It’s the journey, not just the destination: Tips on how to travel

  • Stephen Liggins
  • 15 April 2019

“After years of travel I’ve learnt a simple fact: you are never going to meet anyone truly interesting in a five-star hotel. To really experience a country you have to be cold, uncomfortable and woken at dawn by the sound of a local artisan clearing his throat and expectorating. You can keep your clean white sheets and air-conditioned lobbies—give me the unserviced cellar or a local pensione any time.”

Thus intones Philippe Miseree, the tiresome and (thankfully) fictional travel writer who subjects us to his purported wisdom in the satirical travel guide: Molvania: A Land Untouched by Modern Dentistry.1 This humorous tome is essentially a send-up of travel guides, and Philippe is the archetypal budget travel bore.

I was an enthusiastic backpacker for many years with my own views on how best to navigate the globe. And I was far from alone. Almost everyone has a view on how to travel: everything from “You must use public transport: it’s the only way to meet the locals” to “You must go on XYZ cruises: the quality of their service is second to none”. 

Many with such opinions put their thoughts into print, and today travel-writing is a burgeoning genre. A Christian planning to go abroad for pleasure, work or study can certainly pick up some good advice from such books, articles and blogs. They might, for example, advise you to travel light, to get off the beaten track, not to rush, or travel with another person. They might share valuable tips on how to live overseas.

Unfortunately, very little is written that urges you to take into account God and his word. But, as I’ve discovered personally, living in the light of the Scriptures always yields great benefits, and given the absolute relevance of God to everything, his revealed priorities are crucial to all travel considerations.

In my last piece I set out some general tips for the Christian traveler. In my next article I’ll share some thoughts on whether we should travel and, if so, for how long. In this one I want to reflect briefly on how to travel in the light of some Christian concerns.

A great place to start is to consider how the nature of our travelling or overseas living arrangements might impact our relationship with God. Here it is very important to know thyself. Paul writes in Romans 12:3: “I say to everyone among you not to think of himself more highly than he ought to think, but to think with sober judgment, each according to the measure of faith that God has assigned”. What are our spiritual strengths and weakness? How disciplined are we with our Bible reading and prayer? How will the behaviour of others impact our behaviour? What will being away from home and church do to us in each of these areas? It can be very helpful to get an older, wiser Christian who knows us well to give us their insights in these areas.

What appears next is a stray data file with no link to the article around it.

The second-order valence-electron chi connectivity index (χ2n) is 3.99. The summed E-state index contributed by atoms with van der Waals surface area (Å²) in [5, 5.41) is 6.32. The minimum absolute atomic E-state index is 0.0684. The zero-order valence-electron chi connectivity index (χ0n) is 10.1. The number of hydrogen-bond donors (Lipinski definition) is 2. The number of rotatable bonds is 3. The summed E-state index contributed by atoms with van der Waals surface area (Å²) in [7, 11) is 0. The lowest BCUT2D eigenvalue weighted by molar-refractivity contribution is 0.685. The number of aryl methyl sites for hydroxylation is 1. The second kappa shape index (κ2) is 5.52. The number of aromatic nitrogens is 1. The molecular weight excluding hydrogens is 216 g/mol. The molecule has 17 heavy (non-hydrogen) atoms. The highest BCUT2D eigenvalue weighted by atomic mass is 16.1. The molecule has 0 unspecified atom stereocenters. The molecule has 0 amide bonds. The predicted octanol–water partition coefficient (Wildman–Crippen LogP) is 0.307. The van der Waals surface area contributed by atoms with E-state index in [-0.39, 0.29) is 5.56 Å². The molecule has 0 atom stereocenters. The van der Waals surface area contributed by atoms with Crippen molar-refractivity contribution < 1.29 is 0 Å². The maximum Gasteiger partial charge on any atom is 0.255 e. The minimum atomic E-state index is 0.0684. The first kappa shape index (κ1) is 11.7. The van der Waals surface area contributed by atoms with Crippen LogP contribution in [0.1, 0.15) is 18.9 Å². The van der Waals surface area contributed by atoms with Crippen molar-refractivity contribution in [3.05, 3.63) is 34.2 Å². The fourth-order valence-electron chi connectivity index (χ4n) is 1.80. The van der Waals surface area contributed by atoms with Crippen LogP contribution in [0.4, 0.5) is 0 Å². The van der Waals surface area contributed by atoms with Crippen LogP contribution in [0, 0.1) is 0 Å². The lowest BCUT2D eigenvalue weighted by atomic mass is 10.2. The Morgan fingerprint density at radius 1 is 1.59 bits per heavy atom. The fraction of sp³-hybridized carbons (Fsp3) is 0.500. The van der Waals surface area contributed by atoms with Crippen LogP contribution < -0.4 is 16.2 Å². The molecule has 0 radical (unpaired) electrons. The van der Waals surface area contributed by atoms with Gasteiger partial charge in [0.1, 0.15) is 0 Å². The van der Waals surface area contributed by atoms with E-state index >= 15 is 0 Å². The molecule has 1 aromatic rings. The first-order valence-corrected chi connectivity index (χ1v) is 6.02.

So, a Christian perspective on some common how to travel issues…

  1. Going solo or with others: We need to weigh up how a friend might help or hinder our quiet times and our behaviour. Here it’s not just a question of know thyself, but also know thy friend. If we are considering a group tour, how might that impact us? We need to balance our desire to be ‘salt and light’ in a non-believing world (Matt 5:13-16) with an awareness that our company can sometimes negatively impact our conduct. For some people in some circumstances, going with a Christian tour group might be a good option.
  2. The pace of travel: If you are constantly on the move, spending time in the word and in prayer, and forming meaningful relationships, might be more challenging. That said, both can be achieved with discipline. If you will be living somewhere for an extended period of time, take the opportunity to join a church and get involved.
  3. Travelling on the cheap or in luxury: Questions of personal taste and budgetary limitations aside, the Christian will want to be a good steward of his or her money.
  4. Keeping in contact: Don’t cut yourself off from family and friends while away. Not only will they want to know how you are going, your Christian family and friends can help keep you accountable in your daily living.

Some good preparation in the how to travel area can really pay spiritual dividends. Two friends of mine, let’s call them John and Brad, went on a young adults’ package tour of Europe a few years back. Before leaving, they resolved to keep each other accountable in terms of their quiet times and behaviour while away. Once overseas, they followed through on their commitment.

Near the end of the tour, they were in Amsterdam when the tour guide said to the group something like: “When you’re in Paris you go to the Eiffel Tower. When you’re in Rome you go to the Colosseum. And when you’re in Amsterdam you go to a sex show.” My friends faced a dilemma. The evening’s entertainment clearly fell outside the parameters of appropriate Christian behaviour, yet they were part of a group. What should they do?

Throughout the tour, John and Brad had gotten on well with their travelling companions, lived as Christians, and been public about their faith. When the plans for the night were announced, the two firmly decided that they would not go. In fact, they went further and encouraged other group members not to go. The relationships they had built up during the trip were such that they got a good hearing. In the end, the tour leaders went to the sex show… without anyone else from the tour group! 

How would you have gone in that situation?


1. Santo Cilauro, Tom Gleisner & Rob Sitch, Molvania: A Land Untouched by Modern Dentistry, Hardie Grant Books, Melbourne, 2003, p. 51.

Travelling the World as Citizens of Heaven